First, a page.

Before starting, we first need to understand what Deep Learning is. We all understand that Artificial Intelligence is a vast ocean with multiple subsets and one of them is Machine Learning and Deep Learning is a subset that falls under the topic of Machine Learning. We can describe Machine Learning as making the computer system act independently without too much human intervention, while Deep Learning is allowing the computers to think by stimulating a model inspired by the human brain. This is modelled by Neural Networks.
Image Classification with Deep Learning
In this article, we will understand the basics of Deep Learning by deploying a neural network that aims to classify flower images on MATLAB. This is a great tool that uses a proprietary multi-paradigm programming language and a numeric computing environment. So let’s get started!
We will first import the images that are in our library using the following commands.
img1 = imread("file01.jpg"); imshow(img1)
Next, we will load a predefined network called GoogLeNet, which you can try out with other pertained networks too. We will make use of this pertained network that can classify various types of objects like cars, beaches, cupcakes, and more.
deepnet = googlenet pred1 = classify(deepnet,img1)
This show successfully imports an image and classifies it accordingly. The following is my output:
We can check the prediction scores by first collecting the prediction scores and then extracting the ones that have a higher threshold than others. And finally, making a bar chart with labels can help us visualize the classification process.
[pred,scores] = classify(deepnet,img) highscores = scores > 0.01; bar(scores(highscores)) xticklabels(categorynames(highscores))
Now let’s understand how this is happening.
The GoogLeNet is a Convolutional Neural Network, it has layers that process features and data of the image. The layers included are Convolutional, ReLU, Pooling, Fully Connected, and Classification Output.
The convolutional layers in a neural network will be the first layer to extract features from an input image. It will summarize the presence of features in an input image, while the pooling layers provide an approach to downsampling feature maps by summarizing the presence of features in patches of the feature map. It helps in compressing the number of parameters to learn and the amount of computation performed in the network (Brownlee, 2019).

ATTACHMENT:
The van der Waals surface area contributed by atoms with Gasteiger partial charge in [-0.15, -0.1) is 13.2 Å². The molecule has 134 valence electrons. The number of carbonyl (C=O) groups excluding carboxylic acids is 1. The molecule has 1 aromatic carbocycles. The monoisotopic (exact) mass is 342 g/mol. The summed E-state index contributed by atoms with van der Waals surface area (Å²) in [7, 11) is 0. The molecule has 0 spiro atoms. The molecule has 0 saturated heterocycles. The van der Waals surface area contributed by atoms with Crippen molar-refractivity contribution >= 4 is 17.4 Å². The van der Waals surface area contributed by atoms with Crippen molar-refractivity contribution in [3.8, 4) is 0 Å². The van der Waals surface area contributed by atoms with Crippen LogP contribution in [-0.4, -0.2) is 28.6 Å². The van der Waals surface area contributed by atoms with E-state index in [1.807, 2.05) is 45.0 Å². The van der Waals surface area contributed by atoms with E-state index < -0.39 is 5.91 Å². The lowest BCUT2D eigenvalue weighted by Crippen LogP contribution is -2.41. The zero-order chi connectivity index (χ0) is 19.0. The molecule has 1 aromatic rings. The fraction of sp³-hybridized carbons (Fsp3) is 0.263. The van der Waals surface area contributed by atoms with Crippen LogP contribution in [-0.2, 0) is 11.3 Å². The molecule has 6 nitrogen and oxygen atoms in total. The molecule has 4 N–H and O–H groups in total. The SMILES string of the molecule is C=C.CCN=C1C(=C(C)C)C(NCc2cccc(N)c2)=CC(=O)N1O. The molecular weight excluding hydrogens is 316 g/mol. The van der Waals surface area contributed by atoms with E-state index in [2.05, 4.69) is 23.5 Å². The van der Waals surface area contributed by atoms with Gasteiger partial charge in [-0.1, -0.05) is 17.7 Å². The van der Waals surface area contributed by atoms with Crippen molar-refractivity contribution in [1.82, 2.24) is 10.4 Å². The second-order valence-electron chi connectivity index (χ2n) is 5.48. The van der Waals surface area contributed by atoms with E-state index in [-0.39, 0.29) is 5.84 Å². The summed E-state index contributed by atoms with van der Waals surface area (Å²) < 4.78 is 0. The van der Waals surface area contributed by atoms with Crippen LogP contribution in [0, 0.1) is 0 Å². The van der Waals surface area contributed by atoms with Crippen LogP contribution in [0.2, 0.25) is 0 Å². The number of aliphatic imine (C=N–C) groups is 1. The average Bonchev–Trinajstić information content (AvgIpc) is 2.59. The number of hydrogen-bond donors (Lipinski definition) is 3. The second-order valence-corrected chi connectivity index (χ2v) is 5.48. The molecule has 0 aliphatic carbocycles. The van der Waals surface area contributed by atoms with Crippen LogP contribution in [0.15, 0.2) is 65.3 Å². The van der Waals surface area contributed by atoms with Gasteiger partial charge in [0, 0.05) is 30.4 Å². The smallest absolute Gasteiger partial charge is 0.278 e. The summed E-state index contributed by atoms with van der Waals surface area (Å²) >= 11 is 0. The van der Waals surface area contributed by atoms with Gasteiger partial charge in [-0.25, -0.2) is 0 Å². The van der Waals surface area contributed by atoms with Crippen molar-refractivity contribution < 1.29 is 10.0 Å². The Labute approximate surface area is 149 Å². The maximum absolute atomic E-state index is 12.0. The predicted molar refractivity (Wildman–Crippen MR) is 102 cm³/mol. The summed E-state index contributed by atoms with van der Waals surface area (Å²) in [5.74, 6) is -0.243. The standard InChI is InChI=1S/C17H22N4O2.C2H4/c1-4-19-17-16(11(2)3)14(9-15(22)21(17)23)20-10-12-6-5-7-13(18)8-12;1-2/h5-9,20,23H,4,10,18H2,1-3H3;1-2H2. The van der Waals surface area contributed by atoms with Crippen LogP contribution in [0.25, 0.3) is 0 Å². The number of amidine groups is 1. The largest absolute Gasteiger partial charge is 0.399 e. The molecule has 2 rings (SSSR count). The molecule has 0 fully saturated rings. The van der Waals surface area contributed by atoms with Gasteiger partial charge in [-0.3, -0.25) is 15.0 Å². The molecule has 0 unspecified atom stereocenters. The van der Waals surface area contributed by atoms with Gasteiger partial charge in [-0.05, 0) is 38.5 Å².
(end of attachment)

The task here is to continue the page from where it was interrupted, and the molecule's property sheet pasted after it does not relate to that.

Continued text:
Next, the ReLU layers will normalize the data by returning 0 if any negative input is perceived. Subsequently, the fully connected layer will connect the layers and compile the data extracted by previous layers to form the final output. And lastly, the output layer will finally give the prediction strength for each category, and the image will be classified as the label with the highest confidence level. The network is trained by carrying out this on large sets of training data to learn the correct behaviour of the model.
Preprocessing Images for Classification
Sometimes the input images may vary in size or colour. It is the job of preprocessing to covert these images into a standard size and colour scale for classification. We need all images to be of the same standard to make the processing easier.
We first check the current size of the image, then we will check what is the expected size of the neural network. And we will resize the image accordingly.
CurrentSzie = size(img) deepnet = googlenet; inlayer = deepnet.Layers(1) ExpectedSize = inlayer.InputSize img = imresize(img,[224 224]); imshow(img)
Now we will start customizing the network to meet our expectation of classifying a flower. In the previous sections we used the pertained network as is, this will work to classify the images that it has been trained with. But if we want to classify a variety of flowers, the network will not be able to do this as it has not been trained with the training set specific to flowers, hence we will modify the GoogLeNet to fit the problem and train it with the flower training set. The process of customizing a pertained network via modification and retaining with new data set is called Transfer Learning.
To perform transfer learning, we will need to create three components:
- An array of layers representing the deep neural network. For transfer learning, this is created by modifying a preexisting network, in our case this is GoogLeNet.
- A training set. This will include images with known labels to be used as training data.
- A variable containing the options that control the behaviour of the training algorithm, for instance, learning rate, batch size, etc.
We will first load the image set that is to be used for training and testing purposes. Then we will extract the label name from the files loaded and save these for further usage. Next, we need to split the images loaded into the system into two sectors: one for training and another for testing. Here we will keep 60% of the images for the training set and the remaining 40% will be used as the testing set.